I love Sarah Palin, the former Governor of Alaska who ran for Vice-President of the United States back in 2008. She’s one of those political figures, like Rob Ford in Canada or George Galloway in the UK, who can be counted on to regularly make wild pronouncements that would never pass the lips of a PR-conscious “mainstream” politician. Now and then, there might emerge a golden nugget of painful truth that few other public figures would dare to articulate. Rather more often, what comes out is oddly skewed and impressively disconnected from reality.
Palin’s latest is a lot closer to the second category, combined with a hefty dose of personal conviction:
“They obviously have information on plots to carry out Jihad,” she said at the National Rifle Association (NRA) annual meeting on Saturday evening, referring to prisoners. “Oh, but you can’t offend them, can’t make them feel uncomfortable, not even a smidgen. Well, if I were in charge, they would know that waterboarding is how we baptize terrorists.”
Naturally, her comments have sparked angry disbelief in some quarters. Some responses have expressed outrage at the very idea that torturing prisoners could ever be morally acceptable, which is fair enough. More surprising have been the thoughts of certain Christians who seem to be unhappy with Palin mainly because she compared something as nasty and unpleasant as waterboarding to their lovely sacrament of baptism. Lutheran journalist Mollie Hemingway offers a superb entry in this genre:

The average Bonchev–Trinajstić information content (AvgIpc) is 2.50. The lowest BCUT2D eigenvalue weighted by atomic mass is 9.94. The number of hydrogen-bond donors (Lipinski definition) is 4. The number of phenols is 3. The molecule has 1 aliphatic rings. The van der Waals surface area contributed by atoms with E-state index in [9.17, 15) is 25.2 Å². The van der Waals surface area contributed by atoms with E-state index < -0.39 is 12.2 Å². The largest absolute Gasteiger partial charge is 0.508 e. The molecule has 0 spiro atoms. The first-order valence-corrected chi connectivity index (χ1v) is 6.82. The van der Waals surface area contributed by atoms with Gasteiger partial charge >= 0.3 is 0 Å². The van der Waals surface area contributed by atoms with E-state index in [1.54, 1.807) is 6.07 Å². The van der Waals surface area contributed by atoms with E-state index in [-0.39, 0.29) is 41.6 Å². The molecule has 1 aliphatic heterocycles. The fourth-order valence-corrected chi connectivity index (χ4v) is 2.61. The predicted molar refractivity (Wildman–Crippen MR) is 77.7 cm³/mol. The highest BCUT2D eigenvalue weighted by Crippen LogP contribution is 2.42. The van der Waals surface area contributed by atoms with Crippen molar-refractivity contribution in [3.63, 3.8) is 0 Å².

Is waterboarding how we baptize terrorists? However powerful waterboarding might be (and whether or not it is defensible, a good idea or achieves the goals of those who advocate its use), it doesn’t hold a candle to the power of the Christian baptism, as historically understood. Does it deliver those who are subjected to it from the devil, as Christian baptism does? Does it give them eternal life, as Christian baptism does? Is it voluntary, as Christian baptism is? It is none of these things.
Joking about baptism in the context of this aggressive action suggests that we don’t think baptism is as life-giving or important as it is.
Whether waterboarding is defensible is apparently up for grabs, in Hemingway’s worldview, but whether it holds a candle to the “power” (ha!) of Christian baptism apparently isn’t. One might expect a good Christian to be more concerned with questions of whether waterboarding people is consistent with loving them in a neighbourly fashion, or doing unto them as one would one hope to be done unto. Would Jesus have waterboarded Pontius Pilate, given the opportunity, in order to find out what the Romans had planned for Judaea? If so, I hope he would at least have had the decency to turn the water into wine beforehand.
One thing I haven’t seen much of, this time around, is reiteration of the common but rather extraordinary claim that torture “doesn’t work”. Perhaps people are tacitly conceding that it sometimes does, or perhaps they’re simply moving on to the more reasonable position that, whether or not torture can sometimes elicit useful information, it’s a brutal enough tactic to be morally out of bounds in any case. The similarities and differences between any given form of torture and Christian baptism, however, would seem to be somewhat beside the point.